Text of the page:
For much of my life it seemed like everyone else was able to express themselves in a carefree, effortless manner. But it was clear from childhood that I was not like most other people. I had to hide my behavior, mannerisms, and desires. Over time as I learned why I was different, and that it wasn’t acceptable to be different, I had the urge to live in the closet.
But I chose a more challenging path. I chose to come out.
It sounds familiar, doesn’t it? But I’m not referring to being gay — yes, I’m gay — but my story is also about a second, simultaneous closet: autism.
When I was 40, a lifelong friend, who is incidentally a psychotherapist, suggested I might be autistic. He pointed out the social awkwardness, an overall sensory sensitivity — to bright lights and colors, the feel of certain fabrics, musky smells, certain sounds — and a penchant for logic that organized my entire life down to the most minute detail.
After I talked to a specialist, it was confirmed: I am autistic. But that is where my journey began. This is the point where I learned the parallels of my experience as a gay man and that of being autistic.
In 1973, the year I was born, the American Psychiatric Association voted to remove homosexuality from its list of mental illnesses. A father of modern psychotherapy, Sigmund Freud, believed that homosexuality and paranoia were inseparable. What he considered “symptoms” of homosexuality were very often a reaction to living an outcast life in shadows: seclusion, low self-worth, and self-destructive behavior. These things take their toll on the mind. For many decades the blame was on just about anything from poor parenting to vaccines. Homosexuals were subjected to behavioral conversion therapy, shock therapy, injections, beatings, removal from imaginary catalysts, and social shaming to drive the gay out of them.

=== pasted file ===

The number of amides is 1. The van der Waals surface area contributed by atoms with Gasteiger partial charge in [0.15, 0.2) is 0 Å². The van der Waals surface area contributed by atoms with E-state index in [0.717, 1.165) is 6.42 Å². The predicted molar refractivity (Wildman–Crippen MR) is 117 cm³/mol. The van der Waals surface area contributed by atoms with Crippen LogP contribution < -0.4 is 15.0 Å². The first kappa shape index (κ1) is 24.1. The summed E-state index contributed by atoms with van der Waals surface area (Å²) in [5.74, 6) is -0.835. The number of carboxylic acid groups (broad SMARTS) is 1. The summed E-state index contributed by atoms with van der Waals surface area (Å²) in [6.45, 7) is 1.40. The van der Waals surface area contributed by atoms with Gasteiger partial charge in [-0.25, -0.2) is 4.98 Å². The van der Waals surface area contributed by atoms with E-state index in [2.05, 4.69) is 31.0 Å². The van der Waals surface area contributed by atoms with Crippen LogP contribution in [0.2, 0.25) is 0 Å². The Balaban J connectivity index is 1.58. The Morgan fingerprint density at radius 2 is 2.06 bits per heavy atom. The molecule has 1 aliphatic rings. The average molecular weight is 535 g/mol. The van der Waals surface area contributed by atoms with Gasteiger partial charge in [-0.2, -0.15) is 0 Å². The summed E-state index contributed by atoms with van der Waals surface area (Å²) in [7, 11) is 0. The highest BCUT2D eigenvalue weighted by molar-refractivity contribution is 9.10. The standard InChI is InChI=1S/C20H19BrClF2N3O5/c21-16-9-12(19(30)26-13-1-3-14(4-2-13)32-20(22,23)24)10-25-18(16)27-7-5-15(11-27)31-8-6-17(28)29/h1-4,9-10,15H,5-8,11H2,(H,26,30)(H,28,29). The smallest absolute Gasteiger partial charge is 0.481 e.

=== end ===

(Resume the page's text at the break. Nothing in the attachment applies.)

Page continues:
These very things currently happen in the autism world.
I have witnessed with much pain that treatments are used today on autistic children to drive the autism out of them. But as with homosexuality, we now know through better science that autism has a genetic and environmental basis. This still doesn’t prevent professionals from advising parents to seek “cures,” ostensibly to make life easier for their children. I have read stories of religious leaders telling parents that their child’s autism is because of some previous sin or nonconformity.
Similar to LGBTQI+ people who lived through the hostile 1970s, '80s, and '90s, autistics now are timid survivors who often live unidentified and very often ignorant of what we are because a nascent autism science still very often sees us as sick or broken. A widely accepted symbol of autism, the blue puzzle piece promoted by many organizations, is a not-so-disguised symbol of incompleteness, of never being quite whole. There are still common references to “having autism,” as opposed to being autistic. The former is a direct reference to an illness and, some hope, a curable one. It is for this reason that today we don’t say I have homosexuality. No, I am a homosexual. Likewise, I don’t have autism — I am autistic.
As a gay man who grew up in these transitional decades, I am keenly aware of the parallels: the fear, the ignorance, the desire to be out in private but closeted in public. I see those who are not self-aware, but I believe that, even with identification, would live their entire lives in the closet.